UK financial regulator The FCA has issued a statement targeted to brokers, regarding the selling of high-risk speculative investments to retail clients following ESMA’s action on CFD products.
In June 2018, the European Securities and Markets Authority (ESMA) finalised temporary measures to restrict the sale, marketing and distribution of contracts for difference (CFDs) to retail clients. These measures apply across the EU from today, August 1. The measures basically limit Forex and CFD leverage to 30x on major FX pairs, with lower leverage caps on products such as Index CFDs and cryptocurrencies.
The FCA stated that it fully supports ESMA’s measures, which are designed to protect retail investors.
In common with other regulators across Europe, the FCA stated that it knows that “other products” can create the same kinds of risks to consumers as CFDs, particularly where they expose the investor to significant leverage. ESMA’s recent Q&A on its product intervention also highlighted these risks. These substitute products could be sold under a variety of labels but share common features with CFDs and these features may cause large trading losses to retail clients.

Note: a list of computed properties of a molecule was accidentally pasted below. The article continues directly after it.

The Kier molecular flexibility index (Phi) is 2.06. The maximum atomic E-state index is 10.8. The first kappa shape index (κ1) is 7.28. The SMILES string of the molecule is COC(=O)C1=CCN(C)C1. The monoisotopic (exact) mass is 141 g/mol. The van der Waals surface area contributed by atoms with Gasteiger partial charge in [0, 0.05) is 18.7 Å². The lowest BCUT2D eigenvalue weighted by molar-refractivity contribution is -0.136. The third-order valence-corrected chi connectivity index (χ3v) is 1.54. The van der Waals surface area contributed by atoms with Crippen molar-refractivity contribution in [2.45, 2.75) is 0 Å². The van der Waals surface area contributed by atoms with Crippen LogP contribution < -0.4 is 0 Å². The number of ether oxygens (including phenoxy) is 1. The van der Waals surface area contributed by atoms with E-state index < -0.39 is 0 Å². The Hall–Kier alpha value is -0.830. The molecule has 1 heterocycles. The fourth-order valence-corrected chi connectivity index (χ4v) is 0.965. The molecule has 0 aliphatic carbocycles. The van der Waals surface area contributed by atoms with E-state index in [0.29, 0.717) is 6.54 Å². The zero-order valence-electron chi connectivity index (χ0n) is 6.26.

The regulator said that it is concerned that brokers may consider getting around ESMA’s measures by selling other similarly complex products to retail clients. ESMA’s Q&A makes clear that firms “should pay particular attention to the leverage made available to retail clients and consider whether the product is offered on terms that act in the best interests of the client” for products that have comparable features to CFDs, such as Turbo Certificates.
The FCA stated that it will therefore work with ESMA and other European regulators to monitor and assess the sale of these alternative, speculative products to retail clients. If it finds evidence that these products are causing similar harms, it will work with ESMA and will, if necessary, support further action to extend the scope of its intervention.
ESMA’s intervention is focused on CFDs, but the FCA reminded firms of their existing obligations. In particular, if a firm is considering marketing, selling or distributing alternative products, it should pay attention to conduct of business requirements. These include rules on the client’s best interests, communications with clients and financial promotions, and suitability and appropriateness. The FCA also expects firms to consider carefully whether they can satisfy their relevant product governance obligations.